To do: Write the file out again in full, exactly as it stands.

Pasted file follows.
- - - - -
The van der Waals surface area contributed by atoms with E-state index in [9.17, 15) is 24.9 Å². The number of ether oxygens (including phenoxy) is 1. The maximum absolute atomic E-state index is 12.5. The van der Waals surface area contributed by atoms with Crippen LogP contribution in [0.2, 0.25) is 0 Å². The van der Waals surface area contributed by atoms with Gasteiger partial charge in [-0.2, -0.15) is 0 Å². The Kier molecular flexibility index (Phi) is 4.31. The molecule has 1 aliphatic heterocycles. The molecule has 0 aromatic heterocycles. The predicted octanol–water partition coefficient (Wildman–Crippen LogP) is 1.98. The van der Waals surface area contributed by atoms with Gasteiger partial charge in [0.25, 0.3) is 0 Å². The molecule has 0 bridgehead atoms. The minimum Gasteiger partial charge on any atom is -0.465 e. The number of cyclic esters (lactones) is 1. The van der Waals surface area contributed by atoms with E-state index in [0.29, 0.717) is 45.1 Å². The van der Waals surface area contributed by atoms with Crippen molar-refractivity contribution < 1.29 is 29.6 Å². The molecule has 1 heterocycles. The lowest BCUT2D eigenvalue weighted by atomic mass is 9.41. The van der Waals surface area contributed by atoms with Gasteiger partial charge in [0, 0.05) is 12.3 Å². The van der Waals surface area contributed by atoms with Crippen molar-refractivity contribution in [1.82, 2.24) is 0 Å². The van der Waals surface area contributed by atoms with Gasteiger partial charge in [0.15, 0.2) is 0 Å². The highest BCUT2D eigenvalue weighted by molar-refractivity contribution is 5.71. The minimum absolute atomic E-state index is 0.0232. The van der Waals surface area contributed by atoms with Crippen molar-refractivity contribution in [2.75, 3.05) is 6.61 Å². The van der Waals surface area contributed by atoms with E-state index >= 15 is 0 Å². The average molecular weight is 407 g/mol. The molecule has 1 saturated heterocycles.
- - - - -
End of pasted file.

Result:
The van der Waals surface area contributed by atoms with E-state index in [9.17, 15) is 24.9 Å². The number of ether oxygens (including phenoxy) is 1. The maximum absolute atomic E-state index is 12.5. The van der Waals surface area contributed by atoms with Crippen LogP contribution in [0.2, 0.25) is 0 Å². The van der Waals surface area contributed by atoms with Gasteiger partial charge in [-0.2, -0.15) is 0 Å². The Kier molecular flexibility index (Phi) is 4.31. The molecule has 1 aliphatic heterocycles. The molecule has 0 aromatic heterocycles. The predicted octanol–water partition coefficient (Wildman–Crippen LogP) is 1.98. The van der Waals surface area contributed by atoms with Gasteiger partial charge in [0.25, 0.3) is 0 Å². The molecule has 0 bridgehead atoms. The minimum Gasteiger partial charge on any atom is -0.465 e. The number of cyclic esters (lactones) is 1. The van der Waals surface area contributed by atoms with E-state index in [0.29, 0.717) is 45.1 Å². The van der Waals surface area contributed by atoms with Crippen molar-refractivity contribution < 1.29 is 29.6 Å². The molecule has 1 heterocycles. The lowest BCUT2D eigenvalue weighted by atomic mass is 9.41. The van der Waals surface area contributed by atoms with Gasteiger partial charge in [0, 0.05) is 12.3 Å². The van der Waals surface area contributed by atoms with Crippen molar-refractivity contribution in [1.82, 2.24) is 0 Å². The van der Waals surface area contributed by atoms with Gasteiger partial charge in [0.15, 0.2) is 0 Å². The highest BCUT2D eigenvalue weighted by molar-refractivity contribution is 5.71. The minimum absolute atomic E-state index is 0.0232. The van der Waals surface area contributed by atoms with Crippen molar-refractivity contribution in [2.75, 3.05) is 6.61 Å². The van der Waals surface area contributed by atoms with E-state index >= 15 is 0 Å². The average molecular weight is 407 g/mol. The molecule has 1 saturated heterocycles.